How Premarital Counseling Helps if You’re Not On the Same Page

Though many people these days forego premarital counseling, you took the step. Why? Because you wanted to gain insight into the dynamics of your relationship before you get married.

It was a wise decision.

During the counseling sessions, you discuss various important topics:

Finances – You talk about your debts and plans to pay them off. You consider your monthly budget and bill paying. In everything, you stay open and honest.

In-laws – You discuss how far you’d be willing to compromise to make your extended families happy. You exchange views on keeping a balance between respect for your parents and remaining your own separate family.

Children – You discuss having children. How many and when…

Wait. Did your partner just say they don’t really want any children?

How can that be?

Having a family is one of your biggest dreams for your future together! You imagined several children running around the yard of your beautiful home.

You feel completely blindsided by the fact that you’re not on the same page on this important topic. You wonder how this could be happening.

Premarital Counseling Doesn’t Just Help You See if You Are on the Same Page.  It Brings to Light Those Areas Where You Aren't on the Same Page.

When you discuss matters honestly and openly in counseling sessions, you must be prepared to hear the truth and nothing but the truth. But don’t overreact when you encounter possible problems and don’t see eye to eye. Premarital counseling is not just designed to make sure you are on the same page. It can help you look at differences as an opportunity. You can learn to resolve problems, communicate well, and get on the same page, too.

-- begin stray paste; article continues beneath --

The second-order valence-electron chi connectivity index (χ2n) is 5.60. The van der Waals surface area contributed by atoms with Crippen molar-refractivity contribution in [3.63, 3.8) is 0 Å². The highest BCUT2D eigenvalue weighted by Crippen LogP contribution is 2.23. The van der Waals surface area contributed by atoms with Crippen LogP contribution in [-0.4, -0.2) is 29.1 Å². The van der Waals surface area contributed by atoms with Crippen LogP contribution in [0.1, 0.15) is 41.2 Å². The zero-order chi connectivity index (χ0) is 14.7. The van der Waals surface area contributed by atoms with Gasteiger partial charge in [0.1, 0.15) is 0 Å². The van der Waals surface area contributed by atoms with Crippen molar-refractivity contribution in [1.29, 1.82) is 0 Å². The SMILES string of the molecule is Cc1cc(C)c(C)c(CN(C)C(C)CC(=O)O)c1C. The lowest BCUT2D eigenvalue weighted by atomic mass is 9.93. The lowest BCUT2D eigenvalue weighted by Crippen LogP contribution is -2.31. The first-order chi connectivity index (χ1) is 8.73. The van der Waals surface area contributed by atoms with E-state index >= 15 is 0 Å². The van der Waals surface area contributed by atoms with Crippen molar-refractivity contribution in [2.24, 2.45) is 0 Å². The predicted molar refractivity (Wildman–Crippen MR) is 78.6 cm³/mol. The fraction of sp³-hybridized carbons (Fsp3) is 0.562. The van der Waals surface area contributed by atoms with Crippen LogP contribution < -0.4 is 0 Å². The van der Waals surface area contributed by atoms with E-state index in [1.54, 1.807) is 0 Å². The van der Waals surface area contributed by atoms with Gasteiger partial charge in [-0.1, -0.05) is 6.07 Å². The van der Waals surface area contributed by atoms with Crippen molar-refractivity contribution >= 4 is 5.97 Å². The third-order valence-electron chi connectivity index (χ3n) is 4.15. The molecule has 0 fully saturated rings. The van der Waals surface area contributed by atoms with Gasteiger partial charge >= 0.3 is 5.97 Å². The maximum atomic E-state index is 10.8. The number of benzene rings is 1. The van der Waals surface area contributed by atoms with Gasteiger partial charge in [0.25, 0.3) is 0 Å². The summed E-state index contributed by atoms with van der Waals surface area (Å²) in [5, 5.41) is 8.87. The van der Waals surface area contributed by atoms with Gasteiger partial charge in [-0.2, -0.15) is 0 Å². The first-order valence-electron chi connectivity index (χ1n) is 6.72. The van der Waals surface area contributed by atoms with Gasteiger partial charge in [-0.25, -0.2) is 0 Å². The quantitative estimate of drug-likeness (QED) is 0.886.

How exactly does premarital counseling help in these situations?

Pre-marital counseling strengthens communication and problem-solving skills

In fact, good communication is a key component of a successful marriage. You will need this skill during times you agree as well as moments when you disagree. Most of all, problem-solving skills will help you work through your minor and major issues as a team.

You see, compatibility doesn’t just mean that you agree all the time. It means that you can approach disagreements together in a harmonious and unifying way. This requires empathic, loving, open, and respectful communication. It also calls for understanding, patience, and forgiveness.

While you are two individuals, premarital counseling can help you learn to be in one relationship. Aside from defining the qualities each of you would like in your mate, it will also help you take a good look at your own qualities. Also, it will help you consider how you can contribute to the success of your marriage.

Don’t be fooled into thinking your marriage will stay exactly the same from the wedding forward. It evolves with time. The exhilarating feelings of the honeymoon phase usually wear off within the first two years. So, you have to prepare for that moment – when reality sets in and the euphoria wears off. By that time, you want to be used to living together and combining your individual styles well in order to remain happy.

Premarital counseling can help you do all of that.

So, what about the discord you’ve discovered during counseling – perhaps your conflicting opinions about wanting children or some other big issue? Can it be overcome? Does it seem to be such a fundamental difference of values and principles that it is hard for you to imagine ever getting on the same page?

Well, it all depends on a few factors: (1) How deeply entrenched your different opinions are, (2) how likely the possibility is that your opinions may change, and (3) how willing both of you are to compromise on the issue.

Strong communication skills will allow you avoid becoming defensive and stay open to exploring what lies behind your differences.  For example, in the case of whether or not to have children, you may learn that your partner has insecurities about their ability to be a good parent.  Perhaps they lacked good role models in their own childhood.  

You  may decide to talk to other couples with children to get a realistic view of what parenthood is really all about. Your partner may be able to overcome their fears and move forward with you.  

Even if you discover an irresolvable difference that you are unable to overcome, it's much easier to deal with before the wedding than after.  

Make good use of your premarital counseling sessions and the skills you learn. Discuss the matter in depth, consider how it will affect your lives, and work together on finding a realistic solution.